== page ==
What are the risks of abuse?
There is a risk of an Attorney committing financial abuse because they have access to your assets. One of the most common and significant forms of financial abuse is the unlawful acquisition of the principal’s assets and using the principal’s money for the Attorney’s personal use or gain. The biggest risk of abuse in relation to Guardians is the relocation of the principal from their own home to a care facility unnecessarily with the intention of accessing proceeds of sale of real estate.
What is a conflict of interest?
An Attorney must not gain a benefit from being an attorney and must keep their own money and property separate from that of the principal’s, unless expressly authorised by the Power of Attorney document to do so. For example, an attorney should not transfer the principal’s money into their own bank account to pay the principal’s bills. This can become a little difficult when adult children live at home. It is often the case that when adult children live at home, they ultimately become the carer for the parent(s) in exchange for free board and lodge, and this can be a cause of a conflict of interest between the Attorney’s interests and their duties under the Act. To overcome this, you must ensure that your Power of Attorney is appropriately drafted to manage this situation.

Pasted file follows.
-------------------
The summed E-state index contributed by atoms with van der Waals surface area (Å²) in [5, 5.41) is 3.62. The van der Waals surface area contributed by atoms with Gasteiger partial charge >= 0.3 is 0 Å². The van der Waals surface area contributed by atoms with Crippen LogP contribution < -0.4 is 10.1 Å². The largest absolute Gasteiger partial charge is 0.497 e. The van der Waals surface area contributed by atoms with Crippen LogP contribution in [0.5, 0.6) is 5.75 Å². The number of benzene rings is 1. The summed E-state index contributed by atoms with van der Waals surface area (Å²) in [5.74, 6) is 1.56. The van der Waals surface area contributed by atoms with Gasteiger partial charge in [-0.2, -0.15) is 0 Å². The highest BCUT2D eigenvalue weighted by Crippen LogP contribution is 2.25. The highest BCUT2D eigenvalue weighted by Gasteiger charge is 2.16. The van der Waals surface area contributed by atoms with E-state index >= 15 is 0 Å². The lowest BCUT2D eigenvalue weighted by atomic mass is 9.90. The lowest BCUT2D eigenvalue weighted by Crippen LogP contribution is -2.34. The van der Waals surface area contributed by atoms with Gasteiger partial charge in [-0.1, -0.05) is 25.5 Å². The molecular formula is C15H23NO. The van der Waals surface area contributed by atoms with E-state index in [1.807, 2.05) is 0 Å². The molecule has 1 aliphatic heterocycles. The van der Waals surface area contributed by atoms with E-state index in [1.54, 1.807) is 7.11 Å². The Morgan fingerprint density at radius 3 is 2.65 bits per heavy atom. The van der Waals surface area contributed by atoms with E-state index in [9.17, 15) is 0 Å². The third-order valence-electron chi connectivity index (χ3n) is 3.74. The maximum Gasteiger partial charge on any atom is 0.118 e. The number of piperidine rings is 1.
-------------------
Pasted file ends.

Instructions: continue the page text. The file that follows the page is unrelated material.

What happens if my Attorney or Guardian does something wrong?
The Act provides a very clear baseline in relation to the rights and obligations of Attorneys and Guardians. If an Attorney makes a transaction that is unauthorised, is in excess of their power, or creates a conflict of interest, either the principal or an interested third party should seek legal advice and/or speak to the NSW Civil and Administrative Tribunal (NCAT). If an Attorney has been found to have acted improperly, it may be the case that they are removed from office. This is the same if the Guardian has been found to have acted improperly.
What happens if my Attorney or Guardian dies, retires or is removed from their role?
When you prepare the Power of Attorney or Enduring Guardianship, you will be asked to nominate at least one person to be your Attorney and/or Guardian. However, thought should be had in the event that that person dies, becomes incapacitated, retires or is removed from office. Therefore, it is always going to be preferable to appoint substitute Attorneys and Guardians who will replace the original Attorney or Guardian should the need arise. If you do not have substitutes, and you have capacity, you can simply prepare a new document. But the situation is complicated if you do not have capacity; in this situation, an interested third party would need to seek an Order from NCAT.
Has this prompted you to think about your own Powers of Attorney? If you would like to discuss your legal arrangements please contact Solari and Stock Miranda on 8525 2700 or click here to request an appointment. Did you know you can start your Estate Planning online now and securely using our Settify online tool? If you would like to start your Estate Planning securely online now please follow this link Solari and Stock Estate Planning Assistant.